Another rule is rinsing with a mouth wash or fluoride rinse after brushing (though it’s not a hard and fast rule, but a powerful shove in the right direction). I know what you’re thinking… another step?! I’ve already flossed and brushed and now you want me to swish with something, too? Yes. You’ll thank me later when you finally get dental insurance and your dentist compliments you on taking such good care of your teeth during your absence from his/her office. Using a mouth wash or fluoride rinse is the last step toward fighting the never-ending battle with harmful mouth bacteria. Depending on the rinse or wash you buy you can be strengthening the enamel of your teeth, fighting 99.99% bacteria (that .01% is an elusive bugger), preventing cavities, and freshening your breath all in one bottle. Why skimp on a step that does all that in approximately one minute? Which brings me to a couple other points: time and technique.
Just haphazardly running your toothbrush over your teeth for a couple of seconds isn’t really going to cut it. My brand of toothpaste (Sensodyne Pronamel) recommends brushing your teeth for at least one full minute, but I’ve also heard that anything under two minutes isn’t enough. Give your teeth some time and proper attention (you know, good old fashioned TLC). It probably won’t kill you to stand at the sink for an extra couple of minutes. Remember to give equal attention to the front and back (and all around) of your teeth. How much toothpaste is required for a good brushing? My toothpaste says that it should be approximately an inch long on your brush. Other people have suggested that it only takes an amount the size of a pea to get the job done. I find that I’m not happy unless I look like a rabid dog leaning over the sink. Nothing helps my teeth feel cleaner than a good frothy toothpaste. Incisors, canines, molars—they’re all important, so take good care of them while you can.
What Can Erode Tooth Enamel?
Here is a list of foods and drinks that can erode tooth enamel:
- Citrus fruits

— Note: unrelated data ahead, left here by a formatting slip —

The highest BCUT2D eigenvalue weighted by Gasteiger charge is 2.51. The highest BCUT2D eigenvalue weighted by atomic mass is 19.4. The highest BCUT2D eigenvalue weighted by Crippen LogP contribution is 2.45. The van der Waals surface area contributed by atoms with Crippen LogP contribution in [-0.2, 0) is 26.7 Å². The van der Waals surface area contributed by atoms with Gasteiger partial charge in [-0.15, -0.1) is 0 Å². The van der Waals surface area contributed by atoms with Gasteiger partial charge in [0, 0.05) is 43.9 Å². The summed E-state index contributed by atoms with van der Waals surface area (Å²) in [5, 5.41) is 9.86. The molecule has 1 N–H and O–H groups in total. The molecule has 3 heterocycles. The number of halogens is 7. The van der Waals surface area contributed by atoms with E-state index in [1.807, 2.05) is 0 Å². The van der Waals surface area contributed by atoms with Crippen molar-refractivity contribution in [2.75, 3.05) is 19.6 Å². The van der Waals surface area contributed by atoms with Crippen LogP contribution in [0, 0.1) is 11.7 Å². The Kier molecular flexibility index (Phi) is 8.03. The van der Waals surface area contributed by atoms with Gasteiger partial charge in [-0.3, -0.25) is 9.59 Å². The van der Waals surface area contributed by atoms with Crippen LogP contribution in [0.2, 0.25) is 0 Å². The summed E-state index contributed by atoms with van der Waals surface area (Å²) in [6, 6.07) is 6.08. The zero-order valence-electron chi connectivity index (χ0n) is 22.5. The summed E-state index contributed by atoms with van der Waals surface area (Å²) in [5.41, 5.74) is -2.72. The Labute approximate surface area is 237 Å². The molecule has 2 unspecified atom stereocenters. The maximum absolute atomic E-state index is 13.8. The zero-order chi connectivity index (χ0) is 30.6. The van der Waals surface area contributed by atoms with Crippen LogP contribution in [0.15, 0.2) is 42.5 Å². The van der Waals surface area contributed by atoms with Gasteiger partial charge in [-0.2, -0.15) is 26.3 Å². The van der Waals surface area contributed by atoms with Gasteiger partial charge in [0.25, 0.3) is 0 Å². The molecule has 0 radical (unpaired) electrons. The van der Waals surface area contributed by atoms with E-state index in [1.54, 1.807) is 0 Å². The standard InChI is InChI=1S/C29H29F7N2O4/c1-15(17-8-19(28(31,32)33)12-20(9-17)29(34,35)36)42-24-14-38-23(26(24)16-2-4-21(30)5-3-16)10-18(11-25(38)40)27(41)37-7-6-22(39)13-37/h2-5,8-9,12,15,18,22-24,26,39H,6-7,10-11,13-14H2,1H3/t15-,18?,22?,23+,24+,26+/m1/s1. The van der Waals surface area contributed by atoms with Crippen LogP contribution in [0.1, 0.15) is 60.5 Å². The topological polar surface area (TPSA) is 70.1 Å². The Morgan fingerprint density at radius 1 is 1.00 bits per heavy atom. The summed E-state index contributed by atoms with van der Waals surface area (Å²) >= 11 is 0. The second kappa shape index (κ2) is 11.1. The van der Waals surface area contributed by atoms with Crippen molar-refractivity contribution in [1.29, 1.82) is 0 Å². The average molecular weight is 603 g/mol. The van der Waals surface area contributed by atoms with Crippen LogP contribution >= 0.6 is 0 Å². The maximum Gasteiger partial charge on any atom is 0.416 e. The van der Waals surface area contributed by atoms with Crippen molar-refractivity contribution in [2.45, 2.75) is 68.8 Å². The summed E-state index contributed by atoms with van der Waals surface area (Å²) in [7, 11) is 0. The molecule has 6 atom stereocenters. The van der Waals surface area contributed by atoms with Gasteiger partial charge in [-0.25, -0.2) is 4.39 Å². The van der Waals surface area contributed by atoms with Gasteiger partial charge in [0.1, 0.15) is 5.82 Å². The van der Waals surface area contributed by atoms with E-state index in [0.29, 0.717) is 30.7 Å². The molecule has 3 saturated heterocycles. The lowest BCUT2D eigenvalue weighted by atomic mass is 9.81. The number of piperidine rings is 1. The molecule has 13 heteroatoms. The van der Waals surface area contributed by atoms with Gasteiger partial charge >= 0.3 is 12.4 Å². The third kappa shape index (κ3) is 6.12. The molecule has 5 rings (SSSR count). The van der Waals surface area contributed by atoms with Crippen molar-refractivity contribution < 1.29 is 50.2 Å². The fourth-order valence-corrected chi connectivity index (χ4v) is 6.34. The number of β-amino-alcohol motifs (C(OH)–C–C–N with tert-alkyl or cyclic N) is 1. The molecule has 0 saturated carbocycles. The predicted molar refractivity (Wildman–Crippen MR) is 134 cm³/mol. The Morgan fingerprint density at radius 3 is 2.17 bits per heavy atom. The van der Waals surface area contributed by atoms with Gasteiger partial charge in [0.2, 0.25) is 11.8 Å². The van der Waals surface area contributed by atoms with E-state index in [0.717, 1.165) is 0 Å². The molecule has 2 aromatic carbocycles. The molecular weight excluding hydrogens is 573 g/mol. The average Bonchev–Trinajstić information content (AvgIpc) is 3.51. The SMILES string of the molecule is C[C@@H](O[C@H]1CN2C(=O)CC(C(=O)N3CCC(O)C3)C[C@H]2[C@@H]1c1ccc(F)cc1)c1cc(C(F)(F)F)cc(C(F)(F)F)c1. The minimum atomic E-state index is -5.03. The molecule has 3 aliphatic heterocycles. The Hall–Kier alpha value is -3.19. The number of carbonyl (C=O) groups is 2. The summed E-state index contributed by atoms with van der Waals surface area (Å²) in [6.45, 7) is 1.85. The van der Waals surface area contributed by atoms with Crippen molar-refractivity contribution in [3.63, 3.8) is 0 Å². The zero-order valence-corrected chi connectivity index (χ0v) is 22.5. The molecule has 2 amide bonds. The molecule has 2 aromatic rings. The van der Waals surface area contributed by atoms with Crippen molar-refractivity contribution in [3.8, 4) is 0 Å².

- Orange juice
- Sour foods and candies
The acid in these foods and beverages break down the minerals in our teeth and can cause our pearly whites to be less pearly and become sensitive to hot and cold temperatures.
Other things that can damage your teeth
- Acid reflux
- Grinding/clenching your teeth
- Chewing ice and popcorn kernels
Let’s Review, Shall We?
Step 1: Floss between each of your teeth (stop whining and just do it).
Step 2: Brush your teeth with a good amount of tooth paste for at least 2 minutes. Remembering to give them all equal attention.
Step 3: Swish with a bacteria killing, breath freshening, cavity preventing mouth wash/fluoride rinse for at least 1 minute.
Step 4: Smile because even though you don’t have dental insurance you’re taking care of your teeth and gums anyway!
Proper dental hygiene is an important part of our everyday lives and we shouldn’t take our teeth for granted. Make brushing a fun activity by buying cool new toothbrushes (replacement recommended every 3 months due to normal wear and tear) and using the colored plaque revealing rinses (it’s kind of gross but also kind of awesome to see how well you’re doing). Sure, flossing and brushing can be a tedious task, but it sure beats sitting in the dentist’s chair with a numb mouth listening to that drill scream as it grinds into your tooth and your wallet.
As a coffee enthusiast it became very apparent that I had to give my teeth special attention. Not only was I staining them, but I was also damaging their enamel. My dentist introduced me to a few products that have saved my teeth and helped me control my sensitivity issues.
I highly recommend:
- Sensodyne ProNamel Toothpaste (it’s the only kind that works for my teeth).
- ACT Mouth Rinse (A wonderful blessing when it came to tackling my sensitivity to hot and cold temperatures! But I only recommend the mint or cinnamon flavors as the cool splash spearmint blue was too strong of a flavor)
- REACH Dentotape not just floss. Dental tape is thicker and gives you a better tool to clean between and behind your teeth. REACH is my preferred brand because it's strong and won't snag or break mid flossing.
- Orajel Plaque Revealing Rinse (Just for fun I used my nephew’s bottle of this rinse over the Christmas holiday and found it to be both gross [it turns your teeth blue] and awesome [it shows you just how well you’re actually doing]).
To read more about things that erode tooth enamel and damage teeth, go to WebMD.com and read their article: Tooth Enamel Erosion (article reviewed by Michael Friedman, DDS on 10/27/16).
- If that doesn't work you can copy and paste the following link into your search bar: http://www.webmd.com/oral-health/tooth-enamel-protection#1
For information about food and drinks that can discolor your teeth go to WebMD.com and check out their Slideshow: Foods that Stain Your Teeth (reviewed by Michael Friedman, DDS on 11/21/16).
- If that doesn't work you can copy and paste the following link into your search bar: http://www.webmd.com/oral-health/ss/slideshow-foods-stain-teeth